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Japan is well known for its unique designs. Be it traditional or modern, the way they design things is very much distinct and is mostly not like anything else in the world. It is one of the many things the Japanese are proud of.
On Thursday, an exhibition which displays such diverse and exquisite Japanese designs opened at the Alliance Éthio-Francaise. Over a 100 designs are on display in the exhibition hall and include designs from post-war Japan to modern-day artifacts. From mobile phones to sound systems and kitchenware, the items featured at the exhibition represent the exquisite and practical designs that represent the simple and unique aesthetics of the Japanese people. It was not just items of distinctive designs that were on the menu, there was also a lecture and workshop on Japanese Origata, which is a form of gift wrapping. Experts from Japan gave an interesting discourse on the art of Origata on Saturday. Origata is known to have been in existence during the Muromachi period (1333-1573) of Japan’s history where the wrapping and the presentation of gifts was considered just as important as bequeathing the gift itself. It mainly differs from the way we wrap gifts now, or are used to, in that it involves a unique method of only partly concealing the gift inside.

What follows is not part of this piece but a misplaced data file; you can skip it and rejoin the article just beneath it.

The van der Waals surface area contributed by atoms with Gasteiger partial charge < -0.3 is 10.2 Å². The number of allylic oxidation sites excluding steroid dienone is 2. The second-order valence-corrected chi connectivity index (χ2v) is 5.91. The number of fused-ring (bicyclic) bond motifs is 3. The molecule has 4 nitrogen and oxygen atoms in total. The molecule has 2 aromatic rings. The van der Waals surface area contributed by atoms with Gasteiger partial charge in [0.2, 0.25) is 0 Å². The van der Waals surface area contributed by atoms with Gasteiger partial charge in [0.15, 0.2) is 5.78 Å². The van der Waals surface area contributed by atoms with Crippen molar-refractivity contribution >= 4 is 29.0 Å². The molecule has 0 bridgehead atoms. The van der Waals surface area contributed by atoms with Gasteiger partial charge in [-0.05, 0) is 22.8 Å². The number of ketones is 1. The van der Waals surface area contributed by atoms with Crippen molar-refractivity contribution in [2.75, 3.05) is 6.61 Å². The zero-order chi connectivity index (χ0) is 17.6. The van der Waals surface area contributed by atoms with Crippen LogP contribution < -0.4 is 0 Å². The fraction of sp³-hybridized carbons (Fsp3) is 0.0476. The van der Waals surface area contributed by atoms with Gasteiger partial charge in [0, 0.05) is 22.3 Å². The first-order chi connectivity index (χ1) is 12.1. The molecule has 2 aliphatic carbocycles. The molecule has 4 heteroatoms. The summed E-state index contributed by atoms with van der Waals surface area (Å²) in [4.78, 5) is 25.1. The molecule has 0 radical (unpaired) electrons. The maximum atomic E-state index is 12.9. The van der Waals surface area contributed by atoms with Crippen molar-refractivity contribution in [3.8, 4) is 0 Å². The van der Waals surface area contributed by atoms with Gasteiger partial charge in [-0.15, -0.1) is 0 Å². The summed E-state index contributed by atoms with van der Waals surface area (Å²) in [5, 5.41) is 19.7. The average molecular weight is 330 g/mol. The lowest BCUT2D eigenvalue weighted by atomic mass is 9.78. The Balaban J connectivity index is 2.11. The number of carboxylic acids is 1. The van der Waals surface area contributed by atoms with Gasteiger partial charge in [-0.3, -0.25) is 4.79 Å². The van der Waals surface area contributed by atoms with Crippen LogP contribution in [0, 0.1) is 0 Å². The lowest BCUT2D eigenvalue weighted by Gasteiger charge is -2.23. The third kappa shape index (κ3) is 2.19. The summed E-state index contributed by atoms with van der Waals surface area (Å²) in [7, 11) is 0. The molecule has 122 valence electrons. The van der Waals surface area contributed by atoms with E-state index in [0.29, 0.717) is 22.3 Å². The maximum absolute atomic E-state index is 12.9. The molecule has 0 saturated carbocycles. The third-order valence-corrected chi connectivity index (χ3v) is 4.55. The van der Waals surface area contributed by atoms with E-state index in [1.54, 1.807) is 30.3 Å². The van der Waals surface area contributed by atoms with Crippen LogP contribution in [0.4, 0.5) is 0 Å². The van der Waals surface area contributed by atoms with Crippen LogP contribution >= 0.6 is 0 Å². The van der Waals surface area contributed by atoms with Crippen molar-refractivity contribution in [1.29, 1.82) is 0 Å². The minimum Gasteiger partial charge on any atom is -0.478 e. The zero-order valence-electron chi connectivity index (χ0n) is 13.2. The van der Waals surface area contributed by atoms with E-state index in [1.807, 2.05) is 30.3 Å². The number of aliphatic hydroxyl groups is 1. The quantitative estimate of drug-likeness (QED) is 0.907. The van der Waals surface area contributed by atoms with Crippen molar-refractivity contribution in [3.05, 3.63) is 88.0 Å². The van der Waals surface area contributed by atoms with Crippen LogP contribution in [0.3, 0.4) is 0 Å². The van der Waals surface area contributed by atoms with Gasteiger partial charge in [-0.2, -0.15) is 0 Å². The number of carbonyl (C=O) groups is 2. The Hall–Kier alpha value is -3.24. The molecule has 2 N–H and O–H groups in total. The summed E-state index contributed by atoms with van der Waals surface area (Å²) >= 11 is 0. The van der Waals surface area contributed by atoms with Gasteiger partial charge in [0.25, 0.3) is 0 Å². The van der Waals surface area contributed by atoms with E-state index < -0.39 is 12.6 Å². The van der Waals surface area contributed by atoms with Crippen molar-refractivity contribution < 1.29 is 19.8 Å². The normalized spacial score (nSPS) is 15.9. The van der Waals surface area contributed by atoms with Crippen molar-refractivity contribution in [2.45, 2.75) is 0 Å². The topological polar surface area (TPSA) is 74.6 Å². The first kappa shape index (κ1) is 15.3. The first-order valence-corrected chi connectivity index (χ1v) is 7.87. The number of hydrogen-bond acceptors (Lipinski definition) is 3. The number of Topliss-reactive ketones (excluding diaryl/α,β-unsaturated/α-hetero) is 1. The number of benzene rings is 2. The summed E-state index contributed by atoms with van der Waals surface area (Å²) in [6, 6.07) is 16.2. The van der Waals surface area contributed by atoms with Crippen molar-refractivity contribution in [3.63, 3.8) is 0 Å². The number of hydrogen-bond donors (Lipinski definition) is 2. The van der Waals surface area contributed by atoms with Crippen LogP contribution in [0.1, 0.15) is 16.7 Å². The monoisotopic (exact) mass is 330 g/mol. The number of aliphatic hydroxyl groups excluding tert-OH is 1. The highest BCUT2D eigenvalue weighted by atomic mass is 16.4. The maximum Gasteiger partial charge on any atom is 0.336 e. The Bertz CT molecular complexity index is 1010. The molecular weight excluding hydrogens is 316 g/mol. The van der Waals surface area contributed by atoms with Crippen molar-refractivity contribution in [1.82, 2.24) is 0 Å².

In Japanese tradition it is considered rude to open a gift in front of the person who had given it; therefore, the Origata way of wrapping presents came into existence to give the receiver a glimpse of what the gift might be. According to Origata experts, the real beauty of Origata is in the way the folds are made and the silent meaning that is conveys. For example, a good luck fold is created by folding to the front and right of a package, creating a small opening to the left side. This is said to convey a feeling of overwhelming happiness. Then there is the fold which expresses the sympathy that the person offering the gift feels for the recipient, on whom some sort of misfortune has befallen; such folds will always be on the left side. If you happen to have missed the lecture on this beautiful historic art, don’t miss the exhibition, which will stay open until the 30th of May.